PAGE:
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Alain Bellemare, president and Chief Executive Officer Bombardier Inc., speaks to the media at a news conference Thursday, October 29, 2015 in Montreal. (Ryan Remiorz/THE CANADIAN PRESS)
Alain Bellemare, president and Chief Executive Officer Bombardier Inc., speaks to the media at a news conference Thursday, October 29, 2015 in Montreal. (Ryan Remiorz/THE CANADIAN PRESS)


Committing to Canadian aerospace can foster innovation and prosperity Add to ...

Alain Bellemare is president and CEO of Bombardier Inc. He is also a member of the corporation’s board of directors.

Canada is at an important crossroad. We are one of the most envied countries in the world, yet our future prosperity depends on the courage of our leaders – in business and in government – to chart a bold, forward-looking path; a path that fuels innovation and opens new opportunities for economic growth.

I spoke on Wednesday at the Public Policy Forum’s Canadian Growth Summit. This year’s theme was “Lifting Canada beyond a 2-per-cent growth future.” There was clear consensus among the participants around innovation as a catalyst for growth; recognition that Canada’s ability to harness our people’s brain power is the best path to growth, to creating high-paying jobs and to injecting new money into the Canadian economy.

For decades, Bombardier has invested in Canada – and as we’ve expanded, so has the industry we anchor. We’ve attracted global companies to Canada’s shores, supported the creation of some of the world’s best engineering programs in universities across Canada and helped forge a commercial aerospace ecosystem that’s the envy of countries around the world.

Today, Bombardier is Canada’s largest R&D investor and among its leading exporters. We employ thousands of engineers and technical experts in Canadian factories and facilities and build some of the most advanced products that are sold around the world. We are at the core of an industry that directly and indirectly employs 211,000 Canadians from coast to coast. And because our employees are highly skilled, our people earn wages that are 1.7 times the national average.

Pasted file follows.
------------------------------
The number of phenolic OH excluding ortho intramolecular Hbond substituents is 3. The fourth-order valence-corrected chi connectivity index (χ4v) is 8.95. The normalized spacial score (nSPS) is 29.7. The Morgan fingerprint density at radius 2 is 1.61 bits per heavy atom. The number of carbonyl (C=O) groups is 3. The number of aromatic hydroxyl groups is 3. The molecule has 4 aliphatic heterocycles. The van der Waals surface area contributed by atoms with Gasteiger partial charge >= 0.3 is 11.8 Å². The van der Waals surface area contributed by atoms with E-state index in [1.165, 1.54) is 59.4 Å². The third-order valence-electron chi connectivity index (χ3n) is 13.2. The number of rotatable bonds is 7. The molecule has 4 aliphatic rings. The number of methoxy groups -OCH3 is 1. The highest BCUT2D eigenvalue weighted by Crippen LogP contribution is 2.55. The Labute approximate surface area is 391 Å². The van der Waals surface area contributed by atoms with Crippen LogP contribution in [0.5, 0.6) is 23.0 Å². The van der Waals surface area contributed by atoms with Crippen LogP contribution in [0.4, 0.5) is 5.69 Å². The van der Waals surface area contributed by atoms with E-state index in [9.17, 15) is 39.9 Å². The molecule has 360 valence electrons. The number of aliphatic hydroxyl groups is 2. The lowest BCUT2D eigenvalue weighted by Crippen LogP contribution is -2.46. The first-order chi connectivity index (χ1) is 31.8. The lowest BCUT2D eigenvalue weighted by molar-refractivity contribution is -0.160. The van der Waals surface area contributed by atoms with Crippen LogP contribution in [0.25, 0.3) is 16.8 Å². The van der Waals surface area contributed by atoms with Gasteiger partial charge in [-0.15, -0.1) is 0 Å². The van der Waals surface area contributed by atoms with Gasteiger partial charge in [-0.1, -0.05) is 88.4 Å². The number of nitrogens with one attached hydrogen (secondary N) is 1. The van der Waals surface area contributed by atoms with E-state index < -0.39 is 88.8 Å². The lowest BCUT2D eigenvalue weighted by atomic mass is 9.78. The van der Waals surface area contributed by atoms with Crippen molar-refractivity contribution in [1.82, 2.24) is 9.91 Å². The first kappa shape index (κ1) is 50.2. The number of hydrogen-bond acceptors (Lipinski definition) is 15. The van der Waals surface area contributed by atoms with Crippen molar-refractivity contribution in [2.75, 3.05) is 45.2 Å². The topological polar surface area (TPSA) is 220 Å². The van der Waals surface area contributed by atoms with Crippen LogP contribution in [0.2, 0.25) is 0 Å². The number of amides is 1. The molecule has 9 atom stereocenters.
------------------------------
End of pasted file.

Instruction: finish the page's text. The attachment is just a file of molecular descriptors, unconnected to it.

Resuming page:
Even without the advantages of a strong domestic aerospace market or the benefits of technology transfer that result from government-funded defence programs, Canada has become one of the leading innovators, producers and exporters of aerospace products in the world. It’s a remarkable achievement, and Bombardier is proud of the role we have played in this incredible success story.

But now, it is time to look forward and recognize that Canada’s future prosperity rests not just on the abundance of our land, but also on the know-how and ingenuity of our people. Driven by a passion to innovate and backed by an ecosystem of partners and stakeholders, the aerospace industry can continue to be a strong platform for Canada’s future growth. Supporting it should become a key component of a national effort to rise above the boom and bust of commodities cycles.

As globalization and urbanization continue to reshape the world, the need to move people safely and efficiently will only grow. The demand for Canadian-made planes and trains to connect the world and decongest our cities will open new opportunities and new horizons. At Bombardier, we are positioning ourselves to seize these opportunities. We have invested in developing the most advanced and environmentally friendly products in our industry and we are now taking the hard actions necessary to turn our company around and ensure its long-term competitive position.

However, for Bombardier – and our industry – to truly win, Canada needs a national focus on aerospace. The U.S., Brazilian and European governments have already lined up behind their aerospace sectors and champions, supporting their growth and competitiveness. Recognizing the economic benefits of an indigenous aerospace industry, we now see the same thing happening in Japan, Russia and China.

Canada’s aerospace industry can continue to grow and thrive in this environment. But to do so, Canada must commit to aerospace as a vital component to our economic future and take the necessary policy and program decisions to ensure our competitiveness. We must recognize the more than 200,000 people that work in our industry not only as an achievement worth celebrating, but also as a strong foundation upon which to build.

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